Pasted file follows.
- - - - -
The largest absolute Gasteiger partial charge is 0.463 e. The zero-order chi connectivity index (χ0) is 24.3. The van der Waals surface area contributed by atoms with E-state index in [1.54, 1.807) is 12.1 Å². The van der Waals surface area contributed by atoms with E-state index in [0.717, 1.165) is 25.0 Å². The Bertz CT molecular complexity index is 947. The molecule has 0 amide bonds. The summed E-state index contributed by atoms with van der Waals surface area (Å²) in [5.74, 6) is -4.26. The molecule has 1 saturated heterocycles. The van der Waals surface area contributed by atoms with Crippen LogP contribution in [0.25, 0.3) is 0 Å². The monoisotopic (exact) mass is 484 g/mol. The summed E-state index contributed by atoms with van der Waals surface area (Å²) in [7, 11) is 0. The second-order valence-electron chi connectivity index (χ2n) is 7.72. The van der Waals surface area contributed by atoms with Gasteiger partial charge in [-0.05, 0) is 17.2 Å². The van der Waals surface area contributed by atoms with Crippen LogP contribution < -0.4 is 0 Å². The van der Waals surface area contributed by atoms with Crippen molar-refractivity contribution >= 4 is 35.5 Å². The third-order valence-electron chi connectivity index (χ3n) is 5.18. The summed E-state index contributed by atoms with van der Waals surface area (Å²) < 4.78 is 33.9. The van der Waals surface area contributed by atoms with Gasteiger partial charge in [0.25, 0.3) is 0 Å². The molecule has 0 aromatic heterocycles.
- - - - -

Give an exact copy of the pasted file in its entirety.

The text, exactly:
The largest absolute Gasteiger partial charge is 0.463 e. The zero-order chi connectivity index (χ0) is 24.3. The van der Waals surface area contributed by atoms with E-state index in [1.54, 1.807) is 12.1 Å². The van der Waals surface area contributed by atoms with E-state index in [0.717, 1.165) is 25.0 Å². The Bertz CT molecular complexity index is 947. The molecule has 0 amide bonds. The summed E-state index contributed by atoms with van der Waals surface area (Å²) in [5.74, 6) is -4.26. The molecule has 1 saturated heterocycles. The van der Waals surface area contributed by atoms with Crippen LogP contribution in [0.25, 0.3) is 0 Å². The monoisotopic (exact) mass is 484 g/mol. The summed E-state index contributed by atoms with van der Waals surface area (Å²) in [7, 11) is 0. The second-order valence-electron chi connectivity index (χ2n) is 7.72. The van der Waals surface area contributed by atoms with Gasteiger partial charge in [-0.05, 0) is 17.2 Å². The van der Waals surface area contributed by atoms with Crippen LogP contribution < -0.4 is 0 Å². The van der Waals surface area contributed by atoms with Crippen molar-refractivity contribution >= 4 is 35.5 Å². The third-order valence-electron chi connectivity index (χ3n) is 5.18. The summed E-state index contributed by atoms with van der Waals surface area (Å²) < 4.78 is 33.9. The van der Waals surface area contributed by atoms with Gasteiger partial charge in [0.25, 0.3) is 0 Å². The molecule has 0 aromatic heterocycles.